Four lessons on sea denial from the Black and Red seas

Four lessons on sea denial from the Black and Red seas

In the early morning hours of Feb. 1, 2024, six Ukrainian sea drones destroyed the Russian missile ship Ivanovets in the Black Sea. The day prior, 2,000 miles away in the Red Sea, the U.S. Navy destroyer Carney successfully shot down three Iranian drones and an anti-ship ballistic missile fired by Houthi forces.

Two events, disparate in geopolitical context, present evidence that land-based maritime forces play a decisive role in naval operations. It does not take an act of imagination to see how U.S. Marines, the world’s foremost land-based maritime force, operating with a suite of high-end anti-ship weapons and uncrewed systems, would prove instrumental in a sea-denial campaign.

Since the dawn of the gunpowder age, land-based forces along coastal areas have challenged navies in their quest to dominate coastal seas. But in the last two decades, long-range precision weapons have proliferated among state and nonstate actors due to their plummeting costs. This development continues to favor terrestrial forces and has given new life to the sage wisdom of the 18th century naval strategist and tactician Adm. Horatio Nelson, who said: “A ship’s a fool to fight a fort.”

Using small, distributed littoral forces; civilian and military sensors; sea and airborne drones; long-range missiles; and an aircraft on one occasion, Ukraine has severely damaged or destroyed 24 Russian warships, including a submarine. Without any naval ships of its own, and relying exclusively on landward littoral forces, Ukraine has eliminated more than a third of Russia’s naval tonnage in the Black Sea, imposed costs into the billions of dollars, broken Moscow’s naval blockade of Odesa and other coastal cities, and created a badly needed maritime lifeline for merchant shipping.

In the Red Sea, we see a seemingly different picture. Yemen’s Iran-backed Houthis, operating under the pretext of solidarity with Palestinians in Gaza, are disrupting the free flow of global trade by attacking both commercial and naval vessels in the Red Sea. Like Ukrainian forces, they rely on drones and long-range missiles; but unlike Ukraine, they have sunk few ships.

There are lessons here, which may prove critical to future policy and resourcing considerations.

First, and most obviously, relative strength matters. The disparity between coalition and Houthi capabilities in the Red Sea is far wider than between Ukraine and Russian naval power in the Black Sea. Ukraine’s forces are well equipped, supported by NATO intelligence and technology, and confront an opponent of modest naval strength.

Houthi forces, by contrast, lack comparable support and face the world’s premiere naval force — a U.S. carrier strike group with a half dozen U.S. and coalition destroyers and frigates.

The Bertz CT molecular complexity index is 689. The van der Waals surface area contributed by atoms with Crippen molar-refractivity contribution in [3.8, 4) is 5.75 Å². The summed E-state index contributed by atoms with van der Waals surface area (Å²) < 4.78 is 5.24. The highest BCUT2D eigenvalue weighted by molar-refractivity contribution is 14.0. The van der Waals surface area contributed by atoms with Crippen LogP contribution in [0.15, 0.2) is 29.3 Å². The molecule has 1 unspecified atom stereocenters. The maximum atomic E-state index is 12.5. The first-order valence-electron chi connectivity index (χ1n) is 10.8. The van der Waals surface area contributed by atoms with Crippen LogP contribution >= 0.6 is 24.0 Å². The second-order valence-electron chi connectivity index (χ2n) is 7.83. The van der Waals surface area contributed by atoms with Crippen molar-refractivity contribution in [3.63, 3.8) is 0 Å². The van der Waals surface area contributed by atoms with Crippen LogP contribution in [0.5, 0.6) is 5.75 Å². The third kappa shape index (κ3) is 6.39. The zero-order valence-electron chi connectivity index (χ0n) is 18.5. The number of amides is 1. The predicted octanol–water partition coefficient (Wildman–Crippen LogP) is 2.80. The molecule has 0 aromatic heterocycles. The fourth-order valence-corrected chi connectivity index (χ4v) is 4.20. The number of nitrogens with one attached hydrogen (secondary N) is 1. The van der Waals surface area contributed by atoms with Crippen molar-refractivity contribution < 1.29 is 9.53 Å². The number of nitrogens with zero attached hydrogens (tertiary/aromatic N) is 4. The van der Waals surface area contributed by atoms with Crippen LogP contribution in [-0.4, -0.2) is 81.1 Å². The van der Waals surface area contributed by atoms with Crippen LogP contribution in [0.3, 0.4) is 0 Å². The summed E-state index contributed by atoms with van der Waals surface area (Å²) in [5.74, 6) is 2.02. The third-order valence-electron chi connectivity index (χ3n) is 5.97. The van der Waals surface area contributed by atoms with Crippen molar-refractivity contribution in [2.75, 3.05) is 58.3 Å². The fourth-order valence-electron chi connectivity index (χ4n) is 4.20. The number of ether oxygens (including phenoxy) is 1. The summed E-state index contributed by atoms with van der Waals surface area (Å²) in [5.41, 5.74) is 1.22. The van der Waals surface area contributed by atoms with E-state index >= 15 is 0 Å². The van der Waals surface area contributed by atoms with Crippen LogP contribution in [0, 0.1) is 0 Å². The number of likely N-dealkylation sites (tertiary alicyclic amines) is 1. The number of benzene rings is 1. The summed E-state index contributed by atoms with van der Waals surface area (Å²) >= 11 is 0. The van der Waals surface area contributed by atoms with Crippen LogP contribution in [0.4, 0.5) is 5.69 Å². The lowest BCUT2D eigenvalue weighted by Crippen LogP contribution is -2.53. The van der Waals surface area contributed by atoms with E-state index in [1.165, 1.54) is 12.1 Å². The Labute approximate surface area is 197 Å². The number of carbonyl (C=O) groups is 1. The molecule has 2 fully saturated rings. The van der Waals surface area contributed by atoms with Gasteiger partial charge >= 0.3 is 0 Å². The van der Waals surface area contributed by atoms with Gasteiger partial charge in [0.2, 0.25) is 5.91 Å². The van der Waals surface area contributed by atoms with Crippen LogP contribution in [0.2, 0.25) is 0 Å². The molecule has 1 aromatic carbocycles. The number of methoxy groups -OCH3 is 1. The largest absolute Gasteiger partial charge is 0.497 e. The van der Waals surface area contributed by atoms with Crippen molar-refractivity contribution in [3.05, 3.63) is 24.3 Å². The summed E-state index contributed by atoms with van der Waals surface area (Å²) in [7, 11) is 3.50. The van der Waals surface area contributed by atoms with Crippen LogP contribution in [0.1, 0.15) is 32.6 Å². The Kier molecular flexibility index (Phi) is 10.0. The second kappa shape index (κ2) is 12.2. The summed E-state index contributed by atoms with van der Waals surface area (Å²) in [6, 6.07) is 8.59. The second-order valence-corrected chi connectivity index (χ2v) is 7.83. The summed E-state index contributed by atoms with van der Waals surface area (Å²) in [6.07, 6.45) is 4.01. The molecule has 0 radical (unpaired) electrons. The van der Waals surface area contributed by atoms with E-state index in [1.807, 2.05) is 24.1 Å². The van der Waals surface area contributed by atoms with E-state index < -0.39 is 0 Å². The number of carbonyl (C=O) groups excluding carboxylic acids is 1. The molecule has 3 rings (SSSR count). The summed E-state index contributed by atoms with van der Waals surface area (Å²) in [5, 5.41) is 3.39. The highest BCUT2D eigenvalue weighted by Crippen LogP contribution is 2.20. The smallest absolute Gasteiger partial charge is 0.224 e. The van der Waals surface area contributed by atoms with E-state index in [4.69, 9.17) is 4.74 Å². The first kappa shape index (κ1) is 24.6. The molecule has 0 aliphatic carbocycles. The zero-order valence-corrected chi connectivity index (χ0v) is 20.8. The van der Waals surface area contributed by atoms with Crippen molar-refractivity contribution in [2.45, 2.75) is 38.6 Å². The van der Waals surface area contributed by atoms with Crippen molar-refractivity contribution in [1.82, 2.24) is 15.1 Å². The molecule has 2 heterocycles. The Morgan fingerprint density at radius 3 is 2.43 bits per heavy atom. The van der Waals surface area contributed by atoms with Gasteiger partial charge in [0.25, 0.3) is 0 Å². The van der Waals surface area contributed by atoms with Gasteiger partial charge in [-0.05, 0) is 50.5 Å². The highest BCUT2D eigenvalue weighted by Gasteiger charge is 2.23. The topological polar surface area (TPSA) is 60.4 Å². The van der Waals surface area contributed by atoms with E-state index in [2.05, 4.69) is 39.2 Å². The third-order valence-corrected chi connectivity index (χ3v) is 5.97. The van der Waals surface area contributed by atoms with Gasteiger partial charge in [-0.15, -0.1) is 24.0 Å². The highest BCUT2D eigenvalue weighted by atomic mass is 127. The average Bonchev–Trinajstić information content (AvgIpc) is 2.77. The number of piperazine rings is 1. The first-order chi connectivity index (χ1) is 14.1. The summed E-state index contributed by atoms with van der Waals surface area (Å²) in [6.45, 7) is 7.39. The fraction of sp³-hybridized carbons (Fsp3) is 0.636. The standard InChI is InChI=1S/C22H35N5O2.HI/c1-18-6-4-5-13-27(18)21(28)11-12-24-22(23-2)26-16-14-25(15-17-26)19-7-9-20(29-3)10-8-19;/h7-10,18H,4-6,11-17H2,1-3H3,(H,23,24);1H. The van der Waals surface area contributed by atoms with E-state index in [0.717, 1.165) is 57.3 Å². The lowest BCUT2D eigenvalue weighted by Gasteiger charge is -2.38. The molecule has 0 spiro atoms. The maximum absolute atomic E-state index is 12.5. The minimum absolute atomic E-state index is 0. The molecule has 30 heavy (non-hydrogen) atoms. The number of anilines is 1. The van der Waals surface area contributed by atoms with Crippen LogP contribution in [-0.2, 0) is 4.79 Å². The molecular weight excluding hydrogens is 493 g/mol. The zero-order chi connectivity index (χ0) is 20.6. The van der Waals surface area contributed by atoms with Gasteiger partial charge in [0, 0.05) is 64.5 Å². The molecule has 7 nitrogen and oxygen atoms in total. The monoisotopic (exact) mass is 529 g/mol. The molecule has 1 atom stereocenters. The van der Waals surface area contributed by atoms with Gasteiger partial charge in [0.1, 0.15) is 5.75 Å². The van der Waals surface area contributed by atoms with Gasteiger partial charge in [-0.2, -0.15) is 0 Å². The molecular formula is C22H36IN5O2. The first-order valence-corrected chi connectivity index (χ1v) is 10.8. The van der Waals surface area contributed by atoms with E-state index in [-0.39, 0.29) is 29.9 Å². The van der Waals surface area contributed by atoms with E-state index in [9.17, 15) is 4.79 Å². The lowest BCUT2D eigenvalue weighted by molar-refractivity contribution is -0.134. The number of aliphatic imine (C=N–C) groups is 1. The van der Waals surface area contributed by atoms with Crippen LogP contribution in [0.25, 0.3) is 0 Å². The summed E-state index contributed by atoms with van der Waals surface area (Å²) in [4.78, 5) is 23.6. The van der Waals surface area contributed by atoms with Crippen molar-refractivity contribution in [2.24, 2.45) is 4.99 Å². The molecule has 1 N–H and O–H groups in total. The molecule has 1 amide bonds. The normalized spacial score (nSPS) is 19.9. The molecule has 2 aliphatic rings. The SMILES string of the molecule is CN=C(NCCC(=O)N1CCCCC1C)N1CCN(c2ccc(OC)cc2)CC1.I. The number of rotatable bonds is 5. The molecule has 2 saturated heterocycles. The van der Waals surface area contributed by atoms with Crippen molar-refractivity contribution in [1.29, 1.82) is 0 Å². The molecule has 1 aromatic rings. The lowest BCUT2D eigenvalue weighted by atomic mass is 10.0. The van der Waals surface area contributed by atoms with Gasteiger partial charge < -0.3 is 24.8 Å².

Second, counting the number of ships sunk is a shallow measurement of success. Using this metric, Ukraine’s scorecard is clear. But any objective assessment will also reveal that the Houthi’s sea-denial campaign has altered global trade routes, imposed global economic costs, enhanced its international profile, and perhaps most importantly tied up a significant portion of American naval power at a time when demand for our naval ships outstrips supply.

Third, fighting land forces with naval forces is costly. Fortunately for U.S. and coalition forces, the cost has been only monetary.

Since November 2023, the U.S. Navy has conducted more than 450 strikes, intercepting more than 200 drones and missiles. Naval forces are capable of countering enemy weapons with a range of capabilities, yet most far exceed the cost of the munition they are intended to destroy.

One-way Houthi attack drones have been estimated to cost as little as $2,000 to produce. Any defensive weapon that costs a dollar more puts us on the wrong side of the cost curve — and some counter-air missiles cost millions of dollars.

In the Red Sea, the costs have been acceptable to date, but we are in a new age of drone warfare, and production has skyrocketed. Ukraine and Russia, for example, each aim to acquire more than 2 million drones in 2024. A land-based force that employs drones at scale against one at sea will quickly deplete the latter’s defensive magazine — and that nation’s budget.

Finally, these maritime conflicts demonstrate that ground forces, difficult to locate and destroy, have a stubborn way of persisting. In the Black Sea, Russia has not employed its maritime firepower decisively against Ukraine’s anti-ship forces. In fact, it has retrenched almost entirely, choosing to relocate its fleet away from the threat.

By contrast, U.S. and coalition naval forces in the Red Sea have taken the fight to the Houthis, conducting dozens of strikes, destroying their missiles, drones and delivery systems. And yet, even in this lopsided contest, Houthi forces continue their disruption.

As we continue to observe Ukraine’s success in the Black Sea and the ongoing fight in the Red Sea, it will be important to temper our enthusiasm with a dose of humility. Winning and losing are fluid characterizations in combat, yet learning should be a constant.

Gen. Christopher Mahoney is the assistant commandant of the U.S. Marine Corps.

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